A man of genuine integrity must live his life like a former fat person on a very strict diet. He can let himself have a little fat and sugar, but mostly he has to understand that his desire for fat and sugar is a false, harmful kind of desire; that it's bad, and works against his higher interests.

He has to pretty much forget about being gratified by fat and sugar. And when he does indulge a little, he knows that he must pretty instantly forget that taste and the pleasure it brought him, and keep on moving; he knows he has to get right back to work. He knows how easily transitory gratification can hook a man, how quickly it can wrap him in its nasty, downward pulling tentacles.

A man of integrity registers a pat on his back, for sure, and certainly appreciates it. But it's off his mind as quickly as that hand is off his back, because he knows that if he becomes attached to the idea that he's somebody worth complimenting and appreciating, that he's someone who deserves the respect and admiration of others, then before too long, by virtue of a huge part of his very nature (Christians would say the fallen part of his nature), he'll begin craving more and more of that sort of exterior, human kind of affirmation.

There's a reason we tend to associate our True Heroes with the image of them (in one way or another) riding off into the sunset. They do that -- they isolate, they move on -- because they don't care what other people think of them. They've learned to tune out that sort of input.

They're tuned, instead, to something deeper than that.

They're listening to WGOD. And if that's not what a hero is listening to as he rides off into the sunset, then it's only a matter of time before he turns his horse around and comes riding back into town, where he'll seek out anyone who wants to join him for a little drinkin' and carousin'. Because he'll want that stimulation and attention.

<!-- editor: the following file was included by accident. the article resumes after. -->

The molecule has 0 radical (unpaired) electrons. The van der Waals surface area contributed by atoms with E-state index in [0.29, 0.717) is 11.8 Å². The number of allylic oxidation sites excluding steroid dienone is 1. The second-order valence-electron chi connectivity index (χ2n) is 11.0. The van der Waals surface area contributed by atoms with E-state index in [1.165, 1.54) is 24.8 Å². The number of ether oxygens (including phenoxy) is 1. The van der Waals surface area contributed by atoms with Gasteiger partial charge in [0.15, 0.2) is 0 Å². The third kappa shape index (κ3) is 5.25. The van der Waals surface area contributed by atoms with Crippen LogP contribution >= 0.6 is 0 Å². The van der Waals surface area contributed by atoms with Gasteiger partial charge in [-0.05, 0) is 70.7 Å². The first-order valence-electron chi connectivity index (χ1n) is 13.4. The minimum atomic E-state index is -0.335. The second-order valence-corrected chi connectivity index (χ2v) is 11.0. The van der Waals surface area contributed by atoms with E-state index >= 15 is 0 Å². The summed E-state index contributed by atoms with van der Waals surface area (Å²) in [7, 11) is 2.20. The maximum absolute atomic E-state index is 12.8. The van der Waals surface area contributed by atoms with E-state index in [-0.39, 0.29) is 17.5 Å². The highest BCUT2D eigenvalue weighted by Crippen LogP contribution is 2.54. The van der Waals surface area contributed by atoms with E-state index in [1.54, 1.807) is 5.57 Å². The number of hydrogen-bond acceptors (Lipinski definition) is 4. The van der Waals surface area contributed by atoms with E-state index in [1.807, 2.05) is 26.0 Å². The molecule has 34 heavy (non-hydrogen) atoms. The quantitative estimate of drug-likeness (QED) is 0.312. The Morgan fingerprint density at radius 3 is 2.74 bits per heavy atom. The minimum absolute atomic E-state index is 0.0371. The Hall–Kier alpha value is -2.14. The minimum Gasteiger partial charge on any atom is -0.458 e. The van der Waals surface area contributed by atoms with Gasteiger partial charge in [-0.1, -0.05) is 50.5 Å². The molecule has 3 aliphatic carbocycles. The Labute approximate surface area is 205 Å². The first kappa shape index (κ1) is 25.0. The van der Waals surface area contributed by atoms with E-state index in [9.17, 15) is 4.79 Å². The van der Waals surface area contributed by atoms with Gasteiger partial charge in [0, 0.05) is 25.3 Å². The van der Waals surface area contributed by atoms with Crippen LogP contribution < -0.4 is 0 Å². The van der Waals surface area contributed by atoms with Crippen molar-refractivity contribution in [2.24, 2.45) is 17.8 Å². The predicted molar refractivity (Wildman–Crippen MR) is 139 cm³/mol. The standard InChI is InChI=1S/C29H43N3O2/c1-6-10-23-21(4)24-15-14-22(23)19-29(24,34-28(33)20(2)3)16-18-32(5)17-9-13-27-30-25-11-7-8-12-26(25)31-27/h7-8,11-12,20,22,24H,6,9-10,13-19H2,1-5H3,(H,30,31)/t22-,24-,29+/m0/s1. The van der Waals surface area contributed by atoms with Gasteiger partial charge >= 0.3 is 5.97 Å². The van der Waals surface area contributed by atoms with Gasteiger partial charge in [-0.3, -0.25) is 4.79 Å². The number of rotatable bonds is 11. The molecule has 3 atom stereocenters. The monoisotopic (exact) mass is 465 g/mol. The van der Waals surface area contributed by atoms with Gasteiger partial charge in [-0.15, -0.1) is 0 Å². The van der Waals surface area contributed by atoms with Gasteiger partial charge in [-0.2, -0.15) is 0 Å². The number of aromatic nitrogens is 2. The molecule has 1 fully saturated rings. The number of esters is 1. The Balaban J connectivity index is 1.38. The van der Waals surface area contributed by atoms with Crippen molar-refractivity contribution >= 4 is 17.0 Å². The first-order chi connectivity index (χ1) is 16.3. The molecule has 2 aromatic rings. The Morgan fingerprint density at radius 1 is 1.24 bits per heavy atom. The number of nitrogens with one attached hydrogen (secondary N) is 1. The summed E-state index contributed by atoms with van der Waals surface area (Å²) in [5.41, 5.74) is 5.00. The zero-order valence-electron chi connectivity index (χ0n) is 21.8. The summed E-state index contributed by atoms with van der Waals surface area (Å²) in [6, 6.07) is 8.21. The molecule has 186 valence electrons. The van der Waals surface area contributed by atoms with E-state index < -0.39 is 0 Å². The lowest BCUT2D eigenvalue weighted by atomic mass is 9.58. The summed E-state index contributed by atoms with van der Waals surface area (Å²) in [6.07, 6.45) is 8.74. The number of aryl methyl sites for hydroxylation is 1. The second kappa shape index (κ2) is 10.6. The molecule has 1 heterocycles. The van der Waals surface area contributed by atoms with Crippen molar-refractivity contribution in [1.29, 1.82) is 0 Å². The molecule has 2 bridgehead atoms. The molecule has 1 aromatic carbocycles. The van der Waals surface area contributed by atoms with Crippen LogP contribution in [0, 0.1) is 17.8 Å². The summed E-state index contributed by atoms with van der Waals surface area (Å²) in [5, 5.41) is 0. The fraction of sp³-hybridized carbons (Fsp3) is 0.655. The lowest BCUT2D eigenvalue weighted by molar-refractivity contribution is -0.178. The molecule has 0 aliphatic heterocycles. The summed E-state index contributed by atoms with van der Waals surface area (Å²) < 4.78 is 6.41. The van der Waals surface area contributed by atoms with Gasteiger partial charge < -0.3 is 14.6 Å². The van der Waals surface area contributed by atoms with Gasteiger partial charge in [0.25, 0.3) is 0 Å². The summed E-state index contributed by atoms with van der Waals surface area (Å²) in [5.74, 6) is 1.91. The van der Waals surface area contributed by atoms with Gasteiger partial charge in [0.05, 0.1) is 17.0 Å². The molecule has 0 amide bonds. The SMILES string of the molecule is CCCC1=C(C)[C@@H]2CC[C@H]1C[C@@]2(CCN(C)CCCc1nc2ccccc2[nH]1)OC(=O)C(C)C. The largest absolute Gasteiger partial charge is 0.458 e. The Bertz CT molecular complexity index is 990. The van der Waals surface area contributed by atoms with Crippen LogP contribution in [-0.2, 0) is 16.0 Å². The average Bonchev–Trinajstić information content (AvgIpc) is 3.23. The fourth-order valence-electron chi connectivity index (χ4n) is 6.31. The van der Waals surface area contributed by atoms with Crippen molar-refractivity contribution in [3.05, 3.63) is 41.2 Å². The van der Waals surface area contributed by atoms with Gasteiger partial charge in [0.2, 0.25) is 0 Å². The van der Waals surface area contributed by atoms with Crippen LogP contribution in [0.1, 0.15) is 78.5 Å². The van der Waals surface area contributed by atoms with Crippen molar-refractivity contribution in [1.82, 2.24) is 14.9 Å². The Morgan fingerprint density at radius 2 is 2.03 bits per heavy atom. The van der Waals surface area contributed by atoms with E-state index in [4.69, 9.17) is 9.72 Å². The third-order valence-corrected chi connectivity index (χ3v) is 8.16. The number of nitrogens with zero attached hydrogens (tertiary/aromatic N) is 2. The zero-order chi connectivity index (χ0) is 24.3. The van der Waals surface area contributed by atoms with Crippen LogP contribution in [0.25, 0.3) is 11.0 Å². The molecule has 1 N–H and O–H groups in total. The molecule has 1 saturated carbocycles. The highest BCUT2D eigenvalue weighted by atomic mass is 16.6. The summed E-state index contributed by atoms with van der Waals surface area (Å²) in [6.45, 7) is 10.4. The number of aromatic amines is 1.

God can use any person for any reason he deems necessary. But a person of integrity can't help but be of special value to him. And a person of integrity is the rarest sort of person there is. But it's also the kind of person that each and every one of us has been training our entire lives to become.

Anyone over the age of seven (at the outside) knows the difference between right and wrong, between honorable and dishonorable, between worthy and worthless. We know it. We've lived it. We've learned it. That knowledge has become part of our DNA.

All we have to do now in order to become the person God has been trying to make of us our whole lives is to finally and thoroughly accept the fact that we were born to be persons of integrity. That that's why we were created in the first place. That the only one getting in the way of our being that person is us.

In order to become a person who possesses true integrity, all any of us has to do is accept the fact that the only thing stopping us from becoming a person of integrity is the ever-subtle, ever-seductive desire for any sort of exterior validation for being a person of integrity.

It's the Zen of wisdom: once you want or think you have it, you've lost it.

Related to this is my recent post, "Atheist and Christian: Who's the Fool?"

If you're an atheist angered by this post, please see my, "I, a Christian, Admit It: Atheists Have Been Right All Along."